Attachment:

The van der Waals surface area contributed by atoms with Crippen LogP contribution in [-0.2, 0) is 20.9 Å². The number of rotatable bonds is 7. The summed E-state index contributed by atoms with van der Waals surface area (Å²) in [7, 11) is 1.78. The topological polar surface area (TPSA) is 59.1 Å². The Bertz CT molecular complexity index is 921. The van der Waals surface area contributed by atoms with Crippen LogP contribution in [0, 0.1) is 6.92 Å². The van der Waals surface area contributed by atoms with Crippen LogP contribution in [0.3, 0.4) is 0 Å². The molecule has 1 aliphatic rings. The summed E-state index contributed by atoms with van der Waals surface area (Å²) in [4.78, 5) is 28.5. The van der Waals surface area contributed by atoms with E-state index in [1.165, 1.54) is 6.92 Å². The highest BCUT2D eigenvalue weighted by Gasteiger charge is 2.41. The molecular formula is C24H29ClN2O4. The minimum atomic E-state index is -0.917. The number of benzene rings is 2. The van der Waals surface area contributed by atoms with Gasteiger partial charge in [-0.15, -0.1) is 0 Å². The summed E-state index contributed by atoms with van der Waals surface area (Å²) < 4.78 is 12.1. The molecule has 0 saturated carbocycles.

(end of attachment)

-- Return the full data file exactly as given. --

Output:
The van der Waals surface area contributed by atoms with Crippen LogP contribution in [-0.2, 0) is 20.9 Å². The number of rotatable bonds is 7. The summed E-state index contributed by atoms with van der Waals surface area (Å²) in [7, 11) is 1.78. The topological polar surface area (TPSA) is 59.1 Å². The Bertz CT molecular complexity index is 921. The van der Waals surface area contributed by atoms with Crippen LogP contribution in [0, 0.1) is 6.92 Å². The van der Waals surface area contributed by atoms with Crippen LogP contribution in [0.3, 0.4) is 0 Å². The molecule has 1 aliphatic rings. The summed E-state index contributed by atoms with van der Waals surface area (Å²) in [4.78, 5) is 28.5. The van der Waals surface area contributed by atoms with E-state index in [1.165, 1.54) is 6.92 Å². The highest BCUT2D eigenvalue weighted by Gasteiger charge is 2.41. The molecular formula is C24H29ClN2O4. The minimum atomic E-state index is -0.917. The number of benzene rings is 2. The van der Waals surface area contributed by atoms with Gasteiger partial charge in [-0.15, -0.1) is 0 Å². The summed E-state index contributed by atoms with van der Waals surface area (Å²) < 4.78 is 12.1. The molecule has 0 saturated carbocycles.